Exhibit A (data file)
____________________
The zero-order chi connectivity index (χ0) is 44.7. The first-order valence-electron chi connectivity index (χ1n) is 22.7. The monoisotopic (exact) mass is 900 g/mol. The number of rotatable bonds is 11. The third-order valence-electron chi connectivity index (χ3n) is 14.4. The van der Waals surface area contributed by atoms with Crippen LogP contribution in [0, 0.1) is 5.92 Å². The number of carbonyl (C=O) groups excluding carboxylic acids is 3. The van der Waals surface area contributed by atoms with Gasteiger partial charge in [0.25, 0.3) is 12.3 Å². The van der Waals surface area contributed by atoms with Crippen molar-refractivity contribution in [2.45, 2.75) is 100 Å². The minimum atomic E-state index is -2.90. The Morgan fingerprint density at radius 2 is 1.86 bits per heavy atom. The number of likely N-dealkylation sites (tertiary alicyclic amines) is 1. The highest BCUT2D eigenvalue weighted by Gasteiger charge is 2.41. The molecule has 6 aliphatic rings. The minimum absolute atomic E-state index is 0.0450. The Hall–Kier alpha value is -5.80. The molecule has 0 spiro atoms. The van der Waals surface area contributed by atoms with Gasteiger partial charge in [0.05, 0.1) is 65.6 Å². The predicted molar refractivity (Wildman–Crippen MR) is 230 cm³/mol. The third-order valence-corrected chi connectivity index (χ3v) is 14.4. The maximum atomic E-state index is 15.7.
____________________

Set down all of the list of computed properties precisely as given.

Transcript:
The zero-order chi connectivity index (χ0) is 44.7. The first-order valence-electron chi connectivity index (χ1n) is 22.7. The monoisotopic (exact) mass is 900 g/mol. The number of rotatable bonds is 11. The third-order valence-electron chi connectivity index (χ3n) is 14.4. The van der Waals surface area contributed by atoms with Crippen LogP contribution in [0, 0.1) is 5.92 Å². The number of carbonyl (C=O) groups excluding carboxylic acids is 3. The van der Waals surface area contributed by atoms with Gasteiger partial charge in [0.25, 0.3) is 12.3 Å². The van der Waals surface area contributed by atoms with Crippen molar-refractivity contribution in [2.45, 2.75) is 100 Å². The minimum atomic E-state index is -2.90. The Morgan fingerprint density at radius 2 is 1.86 bits per heavy atom. The number of likely N-dealkylation sites (tertiary alicyclic amines) is 1. The highest BCUT2D eigenvalue weighted by Gasteiger charge is 2.41. The molecule has 6 aliphatic rings. The minimum absolute atomic E-state index is 0.0450. The Hall–Kier alpha value is -5.80. The molecule has 0 spiro atoms. The van der Waals surface area contributed by atoms with Gasteiger partial charge in [0.05, 0.1) is 65.6 Å². The predicted molar refractivity (Wildman–Crippen MR) is 230 cm³/mol. The third-order valence-corrected chi connectivity index (χ3v) is 14.4. The maximum atomic E-state index is 15.7.